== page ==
It wasn’t vivid, like I was reliving it a second time, but it was clear enough that I didn’t have a problem recalling it. The thought occupied my brain in a suffocating manner, until I couldn’t fight it and it overcome me. I was lost in its folds of fabric, calmly drowning in the material. It was a blanket, soft and warm, but it was wrapped around me too tightly, cutting off my circulation. The memory was recent, perhaps a month old, and I hadn’t dwelled on it much in the past. It was my grandmother’s birthday, and the whole family had decided to celebrate the occasion at a fancy Italian restaurant in the heart of bustling San Francisco. While the rest of the family had been thrilled about the upcoming gathering, I had felt distressed. The birthday dinner had just happened to fall on the same day as Lane Wilson’s party, and I had heard she was giving guests goody bags containing bottles of expensive perfume. I had never owned anything by Ester Lauder in my life, but I had been more than prepared to change this misfortune, which had resulted in my determination to attend this “pressing” social engagement. Even I must have known the ridiculousness of my logic, because I had been reluctant to tell my mom that I would be missing my lovely grandmother’s birthday to attend the party of a girl that I absolutely despised. Instead I had lied. I had pretended to be sick and at Grandma’s insistence, had stayed home to “rest.” As soon as my family’s car had left the driveway, I had thrown off my bed covers and had proceeded to have a terrible time at one of the worst parities of my life. I had however returned home that night with a brand new bottle of expensive perfume. I had expected to feel triumphant. Instead, I had felt vaguely empty. My grandmother had always been king to me, baking me cookies and pretending that I was the most beautiful girl she had ever laid eyes on. But I had been out bought by a simple bottle of Ester Lauder fragrance. The perfume was sweat, but underneath the smell of roses I sensed the chemical it was really composed of. It was as fake as I was.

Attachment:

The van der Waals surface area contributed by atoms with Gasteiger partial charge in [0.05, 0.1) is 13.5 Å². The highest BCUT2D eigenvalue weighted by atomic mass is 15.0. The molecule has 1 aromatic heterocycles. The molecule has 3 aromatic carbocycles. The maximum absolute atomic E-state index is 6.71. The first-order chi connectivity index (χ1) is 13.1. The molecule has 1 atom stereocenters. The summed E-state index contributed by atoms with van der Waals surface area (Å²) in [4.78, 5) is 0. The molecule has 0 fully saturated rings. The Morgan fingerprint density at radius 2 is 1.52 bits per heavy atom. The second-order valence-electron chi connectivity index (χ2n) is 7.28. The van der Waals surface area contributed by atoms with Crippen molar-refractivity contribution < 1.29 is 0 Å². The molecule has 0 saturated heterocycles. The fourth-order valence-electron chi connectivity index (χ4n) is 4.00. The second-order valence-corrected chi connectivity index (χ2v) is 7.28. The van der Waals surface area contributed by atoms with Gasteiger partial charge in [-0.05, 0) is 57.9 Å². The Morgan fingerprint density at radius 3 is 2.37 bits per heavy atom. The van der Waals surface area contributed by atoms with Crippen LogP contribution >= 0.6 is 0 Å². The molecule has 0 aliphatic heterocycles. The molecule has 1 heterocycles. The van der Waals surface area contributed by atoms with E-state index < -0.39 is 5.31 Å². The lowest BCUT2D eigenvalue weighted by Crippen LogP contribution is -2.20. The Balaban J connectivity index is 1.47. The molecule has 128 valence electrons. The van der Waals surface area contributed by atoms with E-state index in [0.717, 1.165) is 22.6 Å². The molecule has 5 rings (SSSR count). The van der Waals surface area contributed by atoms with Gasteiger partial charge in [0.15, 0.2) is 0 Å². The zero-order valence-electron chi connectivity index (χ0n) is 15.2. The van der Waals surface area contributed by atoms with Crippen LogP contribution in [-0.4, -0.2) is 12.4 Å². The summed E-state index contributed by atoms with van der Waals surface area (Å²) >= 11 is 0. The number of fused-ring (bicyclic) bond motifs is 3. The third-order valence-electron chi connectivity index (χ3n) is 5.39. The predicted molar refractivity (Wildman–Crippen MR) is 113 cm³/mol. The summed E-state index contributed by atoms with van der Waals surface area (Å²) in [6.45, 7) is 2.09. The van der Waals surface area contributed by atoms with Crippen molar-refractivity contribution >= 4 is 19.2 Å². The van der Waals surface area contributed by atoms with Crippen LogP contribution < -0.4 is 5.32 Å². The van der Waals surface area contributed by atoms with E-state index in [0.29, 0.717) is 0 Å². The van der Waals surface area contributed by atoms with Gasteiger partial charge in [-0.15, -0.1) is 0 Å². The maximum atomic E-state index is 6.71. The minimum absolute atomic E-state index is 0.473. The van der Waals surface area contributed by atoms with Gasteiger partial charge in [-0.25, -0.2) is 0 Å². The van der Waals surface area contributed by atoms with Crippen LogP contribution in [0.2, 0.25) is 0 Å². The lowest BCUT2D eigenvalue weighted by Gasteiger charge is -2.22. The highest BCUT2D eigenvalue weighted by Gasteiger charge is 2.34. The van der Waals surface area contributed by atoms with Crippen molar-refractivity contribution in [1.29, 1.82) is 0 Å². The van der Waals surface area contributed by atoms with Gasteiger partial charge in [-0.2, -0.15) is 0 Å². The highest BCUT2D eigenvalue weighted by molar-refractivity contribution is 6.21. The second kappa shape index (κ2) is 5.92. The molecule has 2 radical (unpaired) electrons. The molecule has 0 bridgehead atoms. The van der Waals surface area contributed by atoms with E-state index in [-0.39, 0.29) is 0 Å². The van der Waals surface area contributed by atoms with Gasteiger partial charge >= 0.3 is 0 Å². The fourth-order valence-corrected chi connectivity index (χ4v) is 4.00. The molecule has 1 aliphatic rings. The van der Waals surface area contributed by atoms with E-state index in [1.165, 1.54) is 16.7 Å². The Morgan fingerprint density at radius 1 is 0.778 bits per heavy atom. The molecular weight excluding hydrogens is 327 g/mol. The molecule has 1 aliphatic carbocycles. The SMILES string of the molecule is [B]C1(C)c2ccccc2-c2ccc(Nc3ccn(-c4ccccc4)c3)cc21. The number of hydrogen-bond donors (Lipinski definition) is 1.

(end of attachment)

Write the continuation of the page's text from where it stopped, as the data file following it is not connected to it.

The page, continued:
They say my death was a freak accident. A car swerved off of the road and hit me. I flew off my bike, and hit the ground hard, head first. My iPod cord wrapped around my neck, and the metal top of it cut into my head. I heard the news reports saying that it was an unlikely occurrence, of which Apple Corporation had no fault in.

It wasn’t Steve Job’s fault. And it wasn’t even the drowsy driver of the small Toyota that catapulted me to my death. Ultimately, it was my iPod that pulled the plug on my life. It’s ironic, that I could work so hard to attain something that aided in my demise. In essence, it wasn’t even really about the iPod either. I was so wrapped up in my dreams of becoming a Lane Wilson clone. I wanted her designer clothes, and her high tech gadgets. My narrow focus was on little ideas, and I had missed the bigger picture. Life, love, and relationships should not coming second to insignificant pieces of material. Empty dreams had caused me to forget the things that truly mattered, and just as I learned to appreciate what was real in life, I had died. I hadn’t died as a punishment for the way I lived my life. The way I lived my life was actually my punishment for my shallow values and my materialistic nature. I died regretting my mentality during life. I have heard that it is better to die amidst fond memories, rather than the regretful ones. Which is why I have taken the time to speak to you today. I’ll make simple for you, because maybe it takes dying to truly understand this: Throw away your iPod, and then go plant a nice big fat kiss on your grandma. I dare you to be different.